Let's take a look at the 2020 Cabrinha Drifter kite. So again the wind is super light right now. What I like in a wave kite again is its loop-ability and there is no flutter in the Drifter. I mean there was no flutter in that loop right there.

Good power. Nice depower. That canopy is solid. So with the Drifter again if you put it into four line slack mode running towards the kite it just wants to hang out.

At the edge of the window it feels rock solid. It doesn't jet up like a free-ride kite normally would. So if I'm on the wave and I need to loop the kite quick no flutter at all.

The 2020 Duotone Neo - well boy it's got some power in the loop. This Neo has always been kind of known for its overall power and it can generate some serious power.

So I know the wind is a little bit fluky. It's a little off and on. But yeah I get a lot of power out of the loop on the Neo.

Okay let's see how the 2020 North Carve reacts when I hit the quick-release. There was no hesitation for the safety line to run through the PU tubing on the North Navigator bar.

You may have noticed I had to give it a good little tug there.

So here's some of my takeaways on the three wave kites we just tested and took a look at. The new North Carve 9 meter - I gotta say I love it for its simplicity. It's a quality build with a Navigator control system that simply works. It's so simple.

From the seat belt mechanism on the chicken loop, all the way to just four lines - low V or "no V" as you should call it, to how quick it responded when I hit that quick release and downed itself on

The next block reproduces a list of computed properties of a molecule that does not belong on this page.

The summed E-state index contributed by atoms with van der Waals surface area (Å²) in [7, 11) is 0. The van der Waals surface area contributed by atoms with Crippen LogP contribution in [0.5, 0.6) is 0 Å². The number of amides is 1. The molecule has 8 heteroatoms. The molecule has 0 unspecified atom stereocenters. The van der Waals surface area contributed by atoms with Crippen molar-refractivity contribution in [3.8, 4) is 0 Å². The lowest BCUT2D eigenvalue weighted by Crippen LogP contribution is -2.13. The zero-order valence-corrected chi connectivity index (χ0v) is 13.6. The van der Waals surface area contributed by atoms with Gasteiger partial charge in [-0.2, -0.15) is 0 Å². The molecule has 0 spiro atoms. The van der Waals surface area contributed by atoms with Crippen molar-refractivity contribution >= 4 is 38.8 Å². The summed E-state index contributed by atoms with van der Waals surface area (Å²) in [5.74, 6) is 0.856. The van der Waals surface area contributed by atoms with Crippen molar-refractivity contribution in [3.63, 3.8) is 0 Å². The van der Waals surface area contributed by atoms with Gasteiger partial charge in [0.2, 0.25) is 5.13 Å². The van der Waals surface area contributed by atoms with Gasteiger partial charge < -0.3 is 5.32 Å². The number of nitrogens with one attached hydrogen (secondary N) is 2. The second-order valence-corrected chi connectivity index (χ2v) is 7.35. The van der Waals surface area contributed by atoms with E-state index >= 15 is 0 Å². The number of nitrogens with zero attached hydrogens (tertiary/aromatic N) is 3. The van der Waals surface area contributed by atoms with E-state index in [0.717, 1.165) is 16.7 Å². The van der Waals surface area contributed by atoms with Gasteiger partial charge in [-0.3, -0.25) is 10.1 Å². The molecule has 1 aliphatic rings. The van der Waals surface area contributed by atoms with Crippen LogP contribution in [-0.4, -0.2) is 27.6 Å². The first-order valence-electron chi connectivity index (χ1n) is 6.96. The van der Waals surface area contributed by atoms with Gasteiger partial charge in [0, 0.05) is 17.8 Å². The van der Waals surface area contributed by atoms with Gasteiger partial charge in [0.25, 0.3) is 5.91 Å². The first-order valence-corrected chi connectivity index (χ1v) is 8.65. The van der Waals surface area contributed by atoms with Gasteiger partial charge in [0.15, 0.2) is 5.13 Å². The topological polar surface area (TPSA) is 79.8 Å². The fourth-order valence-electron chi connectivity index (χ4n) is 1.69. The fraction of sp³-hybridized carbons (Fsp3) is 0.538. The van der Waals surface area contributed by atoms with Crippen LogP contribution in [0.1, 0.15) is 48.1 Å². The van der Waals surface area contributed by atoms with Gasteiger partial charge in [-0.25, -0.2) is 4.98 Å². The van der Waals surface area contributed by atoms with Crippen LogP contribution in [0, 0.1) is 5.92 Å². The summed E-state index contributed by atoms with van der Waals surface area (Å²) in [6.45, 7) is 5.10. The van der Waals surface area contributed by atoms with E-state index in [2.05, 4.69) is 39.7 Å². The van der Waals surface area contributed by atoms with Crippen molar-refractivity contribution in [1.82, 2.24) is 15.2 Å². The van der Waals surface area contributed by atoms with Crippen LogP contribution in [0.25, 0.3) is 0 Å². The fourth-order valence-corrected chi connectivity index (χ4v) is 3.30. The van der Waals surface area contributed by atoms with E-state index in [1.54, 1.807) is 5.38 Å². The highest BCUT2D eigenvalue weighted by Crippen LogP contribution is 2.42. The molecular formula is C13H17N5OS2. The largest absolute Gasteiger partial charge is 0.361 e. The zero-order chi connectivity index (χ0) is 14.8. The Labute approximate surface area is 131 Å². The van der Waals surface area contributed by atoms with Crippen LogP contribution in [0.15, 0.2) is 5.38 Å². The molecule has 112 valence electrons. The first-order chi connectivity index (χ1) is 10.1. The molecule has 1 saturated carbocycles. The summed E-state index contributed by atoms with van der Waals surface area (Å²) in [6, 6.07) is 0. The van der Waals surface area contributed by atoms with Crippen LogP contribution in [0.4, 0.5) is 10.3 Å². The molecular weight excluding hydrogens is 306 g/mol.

the water, leading edge down no snags. Super clean. I think North has set themselves up for success. I mean this is what we get after twelve months. They've got a solid future ahead of them.

The 2020 Duotone Neo - I mean what can I say here ... We're in Duotone country. The Duotone distributor, Boards and More, is that building right over there. We love Duotone over here in Hood River.

There's a reason these guys are building a quality product. The Neo I would say was the more powerful of the three kites I tested today. Granted it was in light wind but I felt powered up on that Neo. I really love how lightweight and nimble it feels. I mean that kite out of the bag at 6.6 pounds - I

think they really hit the mark with a lightweight very very reactive powerfulkite for 2020. Nice work Ken Winner and the Duotone team over at Boards and More.

For the 2020 Cabrinha Drifter - this is hands-down my favorite Drifter that's come out year-to-date. So I've been flying Drifters since 2012. In the 2020 Drifter with the new canopy material, it felt so lightweight and nimble. It may not have had as much juice as the Neo but because it's so quick and turn-y I feel like you can really work for that power.

So maybe not as much grunt as the Neo but if you need the power you can pile it for the power. The Drifter hands down is like one of the best drifting kites on the market year after year. Cabrihna has come out with a great product and with the new canopy material a lighter weight drifter - I love it.

It's really hard to say which one I favored because all three worked really well and, granted we're in the Gorge, it's a flat water day. We're testing wave kites in a unique no wave situation, but you can just tell how these kites react when you hit four lines going slack and the kite doesn't want to fall out of the sky. It just sits there waiting for its input.

These kites are gonna be like cheating on the wave. You're gonna be able to just let go of the bar and focus on the wave and ride.

So there you have it. The 2020 North Carve, Duotone Neo and Cabrinha Drifter.

Thanks for joining us. Hope to see you here in the Gorge!